Mar 13, 2002, 10:25 PM
Post #1 of 13
Help with technique...
Okay, here's the dealio. I have been getting some pretty good landings under my Stiletto 190 (loaded just under 1.4). My background: I have about 50 eliptical jumps (190's) and the ones before that were on my Sabre 210. I have 170-ish jumps total.
The problem: I have been getting some pretty good landings, not great landings. I'm not biffing them in but I know I could be a lot better, smoother and that I am missing some technique.
In short, I would like to get some coaching. I come from a small DZ that I work at so I don't have time to ditch my students during the day. I try to get advice from the better canopy pilots at my DZ but they are hard to come by and I try to keep working on my skills on student jumps.
Does anyone know of a DZ within reasonable driving distance from Oklahoma that I can go to in order to just spend a day or two with a canopy coach doing nothing but learning how me and my wing fly? I would like to get in at least 15-20 jumps to begin with and go from there.
Right now, I am practing flat & flare turns, milking my flare for the best amount of lift and I am getting ready to start working with small double-front riser input. Before I get to that point I want to get some of my landing techniques worked out. I did a jump three weeks ago that I did a little (15-20 degree) carve on final and although the canopy had a lot of speed, I had a hard time keeping it flying (used up my toggle range too soon I think) and had to slide out the landing on my feet for about 25 feet.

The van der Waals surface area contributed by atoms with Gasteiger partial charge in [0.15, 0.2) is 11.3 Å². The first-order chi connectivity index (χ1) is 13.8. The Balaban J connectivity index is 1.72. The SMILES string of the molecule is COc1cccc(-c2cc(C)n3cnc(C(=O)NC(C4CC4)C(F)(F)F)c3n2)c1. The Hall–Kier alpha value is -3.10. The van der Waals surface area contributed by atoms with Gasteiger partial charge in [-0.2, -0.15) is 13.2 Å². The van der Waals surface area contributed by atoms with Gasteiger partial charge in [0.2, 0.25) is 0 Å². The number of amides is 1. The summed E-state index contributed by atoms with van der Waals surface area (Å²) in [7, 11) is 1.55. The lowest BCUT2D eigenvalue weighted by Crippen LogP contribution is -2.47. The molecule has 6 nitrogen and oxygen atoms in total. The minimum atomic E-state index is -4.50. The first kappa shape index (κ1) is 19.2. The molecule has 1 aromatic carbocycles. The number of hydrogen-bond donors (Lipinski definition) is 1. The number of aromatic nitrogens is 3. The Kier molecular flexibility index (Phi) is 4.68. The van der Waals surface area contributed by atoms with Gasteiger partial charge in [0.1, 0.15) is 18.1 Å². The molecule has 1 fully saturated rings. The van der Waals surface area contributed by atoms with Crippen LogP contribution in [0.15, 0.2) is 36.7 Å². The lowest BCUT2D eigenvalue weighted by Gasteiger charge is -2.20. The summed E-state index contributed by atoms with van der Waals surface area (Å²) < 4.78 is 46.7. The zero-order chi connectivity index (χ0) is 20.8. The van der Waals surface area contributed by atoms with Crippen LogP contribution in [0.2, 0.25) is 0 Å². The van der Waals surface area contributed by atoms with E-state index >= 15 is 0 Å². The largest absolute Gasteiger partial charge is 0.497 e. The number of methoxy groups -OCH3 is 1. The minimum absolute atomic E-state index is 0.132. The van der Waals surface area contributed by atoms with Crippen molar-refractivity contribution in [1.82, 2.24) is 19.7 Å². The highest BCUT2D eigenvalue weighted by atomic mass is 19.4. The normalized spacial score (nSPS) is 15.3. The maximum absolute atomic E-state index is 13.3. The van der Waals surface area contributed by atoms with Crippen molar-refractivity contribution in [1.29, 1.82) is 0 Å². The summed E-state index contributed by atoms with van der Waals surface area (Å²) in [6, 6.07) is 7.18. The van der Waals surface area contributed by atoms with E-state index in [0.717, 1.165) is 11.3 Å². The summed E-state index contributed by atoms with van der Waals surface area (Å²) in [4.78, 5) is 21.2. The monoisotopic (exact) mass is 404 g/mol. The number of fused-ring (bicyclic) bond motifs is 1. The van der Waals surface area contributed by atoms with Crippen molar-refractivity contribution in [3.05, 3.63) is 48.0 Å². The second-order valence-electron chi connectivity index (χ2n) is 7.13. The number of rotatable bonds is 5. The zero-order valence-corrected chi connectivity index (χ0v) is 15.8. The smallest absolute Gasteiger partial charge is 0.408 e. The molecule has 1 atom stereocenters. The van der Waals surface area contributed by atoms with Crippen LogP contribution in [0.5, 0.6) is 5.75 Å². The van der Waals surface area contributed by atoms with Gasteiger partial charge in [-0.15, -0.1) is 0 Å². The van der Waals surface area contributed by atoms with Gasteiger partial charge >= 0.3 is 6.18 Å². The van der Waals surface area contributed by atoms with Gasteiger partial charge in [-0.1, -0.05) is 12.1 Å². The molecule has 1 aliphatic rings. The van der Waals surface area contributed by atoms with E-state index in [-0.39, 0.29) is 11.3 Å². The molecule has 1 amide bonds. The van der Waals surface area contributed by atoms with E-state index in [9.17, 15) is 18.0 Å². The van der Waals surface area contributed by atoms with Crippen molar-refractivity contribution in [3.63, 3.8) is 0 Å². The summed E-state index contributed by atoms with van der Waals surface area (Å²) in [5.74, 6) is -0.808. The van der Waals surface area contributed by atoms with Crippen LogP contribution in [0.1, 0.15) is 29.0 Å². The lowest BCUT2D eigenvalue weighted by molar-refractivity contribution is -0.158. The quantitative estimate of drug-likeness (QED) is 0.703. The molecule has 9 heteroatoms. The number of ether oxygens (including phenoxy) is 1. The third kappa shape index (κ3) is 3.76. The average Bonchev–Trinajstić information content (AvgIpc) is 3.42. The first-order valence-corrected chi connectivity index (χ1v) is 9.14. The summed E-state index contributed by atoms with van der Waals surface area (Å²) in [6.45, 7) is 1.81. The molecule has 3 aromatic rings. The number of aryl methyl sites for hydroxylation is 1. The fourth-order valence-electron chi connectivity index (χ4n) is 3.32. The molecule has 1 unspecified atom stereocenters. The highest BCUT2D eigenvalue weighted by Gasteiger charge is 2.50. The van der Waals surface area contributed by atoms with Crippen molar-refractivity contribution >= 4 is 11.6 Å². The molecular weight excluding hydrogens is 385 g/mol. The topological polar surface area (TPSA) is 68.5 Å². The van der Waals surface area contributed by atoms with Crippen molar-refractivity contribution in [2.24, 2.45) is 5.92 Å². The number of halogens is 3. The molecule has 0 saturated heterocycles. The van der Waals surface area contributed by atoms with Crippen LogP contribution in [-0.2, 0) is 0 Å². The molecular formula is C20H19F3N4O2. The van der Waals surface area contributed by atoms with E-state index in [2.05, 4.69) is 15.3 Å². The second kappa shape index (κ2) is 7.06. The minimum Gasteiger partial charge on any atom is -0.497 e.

If not, hell, I will buy a case for someone to look at a weekend's worth of video of my landings if I have to. I'm not worried about hurting myself or anything like that, I just want to be more efficient and controlled.
Post the Video, if you dare. You will get a lot of help.
Beyond that the most common thing I see is not finishing the flair. Force yourself to push those toggles to their limits on landing. Don't bow tie it, but as your feet get on the ground, don't forget to keep on going down with the toggles, until the canopy falls on your head. You see people all the time, as soon as they touch the ground, the toggles go up, and they fall down.
I don't know if this is what you meant. But, as I always say, swooping is the same as any landing. Downwind, base, final, then complete the landing sequnce. It aint rocket science, and is not even as hard as landing a stinking Cessna. Just fly the canopy until it stops moving.
Oh, and no, I don't think anything is within driving distance from Oklahoma
Kris, there is absolutely no problem in sliding your landings out on the bottoms of your feet; as a matter of fact it's quite stylish! You reach a point during your flare that your canopy is going to stop flying. Some wings, like your Stiletto, have a pretty high stall speed, so you have a choice to make: Do I want to stop completely and have a shorter surf, or do I want to go farther and then either run it out or slide it out. I don't recommend running to anyone, but some people (like Luis "Luigi" Cani) do it on every jump. If you MUST jump barefoot for vanity's sake, then I guess you are going to have to do that.